Questions 46 to 50 are based on the following passage.

While human achievements in mathematics continue to reach new levels of complexity, many of us who aren't mathematicians at heart (or engineers by trade) may struggle to remember the last time we used calculus (微积分).

It's a fact not lost on American educators, who amid rising math failure rates are debating how math can better meet the real-life needs of students. Should we change the way math is taught in schools, or eliminate some courses entirely?Andrew Hacker, Queens College political science professor, thinks that advanced algebra and other higher-level math should be cut from curricula in favor of courses with more routine usefulness, like statistics.

“We hear on all sides that we're not teaching enough mathematics, and the Chinese are running rings around us,” Hacker says. “I'm suggesting we're teaching too much mathematics to too many people…not everybody has to know calculus. If you're going to become an aeronautical (航空的) engineer, fine. But most of us aren't.”

Instead, Hacker is pushing for more courses like the one he teaches at Queens College： Numeracy 101. There, his students of “citizen statistics” learn to analyze public information like the federal budget and corporate reports. Such courses, Hacker argues, are a remedy for the numerical illiteracy of adults who have completed high-level math like algebra but are unable to calculate the price of, say, a carpet by area.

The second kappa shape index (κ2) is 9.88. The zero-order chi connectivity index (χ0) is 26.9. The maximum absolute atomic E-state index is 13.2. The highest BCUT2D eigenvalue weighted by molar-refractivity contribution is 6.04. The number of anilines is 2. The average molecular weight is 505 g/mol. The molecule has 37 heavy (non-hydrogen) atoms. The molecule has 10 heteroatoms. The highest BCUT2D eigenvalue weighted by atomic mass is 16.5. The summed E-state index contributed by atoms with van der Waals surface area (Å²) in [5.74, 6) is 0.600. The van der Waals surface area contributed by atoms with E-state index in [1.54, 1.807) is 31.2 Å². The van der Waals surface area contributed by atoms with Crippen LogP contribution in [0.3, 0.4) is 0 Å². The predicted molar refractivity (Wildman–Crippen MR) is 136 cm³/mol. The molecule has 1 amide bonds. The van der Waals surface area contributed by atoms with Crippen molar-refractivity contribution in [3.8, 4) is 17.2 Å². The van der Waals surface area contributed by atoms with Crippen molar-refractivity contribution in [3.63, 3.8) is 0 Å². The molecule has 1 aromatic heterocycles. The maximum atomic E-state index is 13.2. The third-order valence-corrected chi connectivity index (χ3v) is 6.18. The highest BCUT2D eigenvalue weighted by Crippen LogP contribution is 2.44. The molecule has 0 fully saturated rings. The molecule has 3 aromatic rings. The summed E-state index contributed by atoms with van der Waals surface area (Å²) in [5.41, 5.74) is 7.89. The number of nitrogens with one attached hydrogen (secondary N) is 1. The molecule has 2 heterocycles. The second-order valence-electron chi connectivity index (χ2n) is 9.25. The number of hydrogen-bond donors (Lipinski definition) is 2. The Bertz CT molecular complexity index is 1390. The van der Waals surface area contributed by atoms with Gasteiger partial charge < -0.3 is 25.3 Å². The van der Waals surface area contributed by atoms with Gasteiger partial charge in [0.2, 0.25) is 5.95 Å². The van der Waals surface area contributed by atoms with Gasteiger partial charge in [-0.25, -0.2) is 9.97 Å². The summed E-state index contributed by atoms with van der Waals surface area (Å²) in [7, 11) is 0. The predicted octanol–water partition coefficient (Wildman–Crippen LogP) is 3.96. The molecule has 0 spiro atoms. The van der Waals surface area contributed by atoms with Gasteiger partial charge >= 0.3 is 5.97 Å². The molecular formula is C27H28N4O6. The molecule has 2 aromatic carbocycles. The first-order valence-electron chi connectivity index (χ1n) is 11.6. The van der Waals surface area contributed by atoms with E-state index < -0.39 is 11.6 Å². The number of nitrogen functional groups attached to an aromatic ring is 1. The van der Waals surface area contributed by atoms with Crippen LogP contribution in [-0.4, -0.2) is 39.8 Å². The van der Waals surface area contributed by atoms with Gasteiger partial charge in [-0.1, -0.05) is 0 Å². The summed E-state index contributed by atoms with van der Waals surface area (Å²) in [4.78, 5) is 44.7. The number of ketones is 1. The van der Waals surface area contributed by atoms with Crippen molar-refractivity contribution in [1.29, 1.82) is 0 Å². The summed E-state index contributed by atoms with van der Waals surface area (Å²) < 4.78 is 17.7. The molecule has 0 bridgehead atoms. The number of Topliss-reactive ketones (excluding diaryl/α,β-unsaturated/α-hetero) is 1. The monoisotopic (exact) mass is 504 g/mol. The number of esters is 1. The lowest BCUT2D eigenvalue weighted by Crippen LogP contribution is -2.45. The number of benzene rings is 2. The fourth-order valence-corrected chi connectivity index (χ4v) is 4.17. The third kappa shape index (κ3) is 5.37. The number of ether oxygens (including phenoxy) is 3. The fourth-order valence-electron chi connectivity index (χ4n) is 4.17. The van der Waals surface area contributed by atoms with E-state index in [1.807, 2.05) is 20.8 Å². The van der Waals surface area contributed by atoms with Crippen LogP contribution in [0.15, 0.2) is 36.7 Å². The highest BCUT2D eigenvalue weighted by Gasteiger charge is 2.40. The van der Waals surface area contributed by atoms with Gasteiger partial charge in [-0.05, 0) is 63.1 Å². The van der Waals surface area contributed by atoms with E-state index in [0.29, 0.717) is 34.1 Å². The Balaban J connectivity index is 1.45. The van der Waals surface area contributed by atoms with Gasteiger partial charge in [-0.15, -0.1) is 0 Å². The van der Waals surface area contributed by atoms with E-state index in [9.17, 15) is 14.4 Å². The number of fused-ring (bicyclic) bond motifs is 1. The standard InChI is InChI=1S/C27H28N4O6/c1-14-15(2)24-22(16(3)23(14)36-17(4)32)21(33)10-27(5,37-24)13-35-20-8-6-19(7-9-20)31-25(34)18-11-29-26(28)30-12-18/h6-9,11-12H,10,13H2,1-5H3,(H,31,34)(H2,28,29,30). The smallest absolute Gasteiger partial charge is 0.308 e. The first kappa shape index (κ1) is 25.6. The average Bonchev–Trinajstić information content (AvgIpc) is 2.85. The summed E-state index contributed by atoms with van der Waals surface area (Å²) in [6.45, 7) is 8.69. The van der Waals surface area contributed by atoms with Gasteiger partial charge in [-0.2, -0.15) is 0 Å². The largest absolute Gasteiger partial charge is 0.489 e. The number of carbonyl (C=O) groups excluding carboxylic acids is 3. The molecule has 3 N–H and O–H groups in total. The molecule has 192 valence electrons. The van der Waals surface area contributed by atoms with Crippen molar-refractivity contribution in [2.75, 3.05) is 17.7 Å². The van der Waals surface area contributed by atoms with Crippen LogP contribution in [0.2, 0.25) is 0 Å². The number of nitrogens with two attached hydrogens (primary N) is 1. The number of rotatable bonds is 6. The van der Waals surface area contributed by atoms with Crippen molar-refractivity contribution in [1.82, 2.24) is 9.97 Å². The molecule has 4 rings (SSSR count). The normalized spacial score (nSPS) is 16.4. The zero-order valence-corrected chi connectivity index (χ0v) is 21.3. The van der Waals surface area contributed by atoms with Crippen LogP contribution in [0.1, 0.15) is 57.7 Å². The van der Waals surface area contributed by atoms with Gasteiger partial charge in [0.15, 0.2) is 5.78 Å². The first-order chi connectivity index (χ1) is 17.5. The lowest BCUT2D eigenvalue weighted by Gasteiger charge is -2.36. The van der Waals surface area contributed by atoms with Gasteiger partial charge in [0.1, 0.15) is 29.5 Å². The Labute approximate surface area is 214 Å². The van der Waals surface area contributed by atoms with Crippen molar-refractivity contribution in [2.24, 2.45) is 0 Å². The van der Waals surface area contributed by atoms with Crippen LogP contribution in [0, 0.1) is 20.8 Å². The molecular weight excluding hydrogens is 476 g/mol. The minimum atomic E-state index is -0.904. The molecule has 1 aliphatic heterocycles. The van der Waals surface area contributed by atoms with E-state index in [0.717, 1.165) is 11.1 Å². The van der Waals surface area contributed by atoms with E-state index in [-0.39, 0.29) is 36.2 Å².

Hacker's argument has met with opposition from other math educators who say what's needed is to help students develop a better relationship with math earlier, rather than teaching them less math altogether.

Maria Droujkova is a founder of Natural Math, and has taught basic calculus concepts to 5-year-olds. For Droujkova, high-level math is important, and what it could use in American classrooms is an injection of childlike wonder.

“Make mathematics more available,” Droujkova says. “Redesign it so it's more accessible to more kinds of people: young children, adults who worry about it, adults who may have had bad experiences.”

Pamela Harris, a lecturer at the University of Texas at Austin, has a similar perspective. Harris says that American education is suffering from an epidemic of “fake math”—an emphasis on rote memorization (死记硬背) of formulas and steps, rather than an understanding of how math can influence the ways we see the world.

Andrew Hacker, for the record, remains skeptical.

“I'm going to leave it to those who are in mathematics to work out the ways to make their subject interesting and exciting so students want to take it,” Hacker says. “All that I ask is that alternatives be offered instead of putting all of us on the road to calculus.”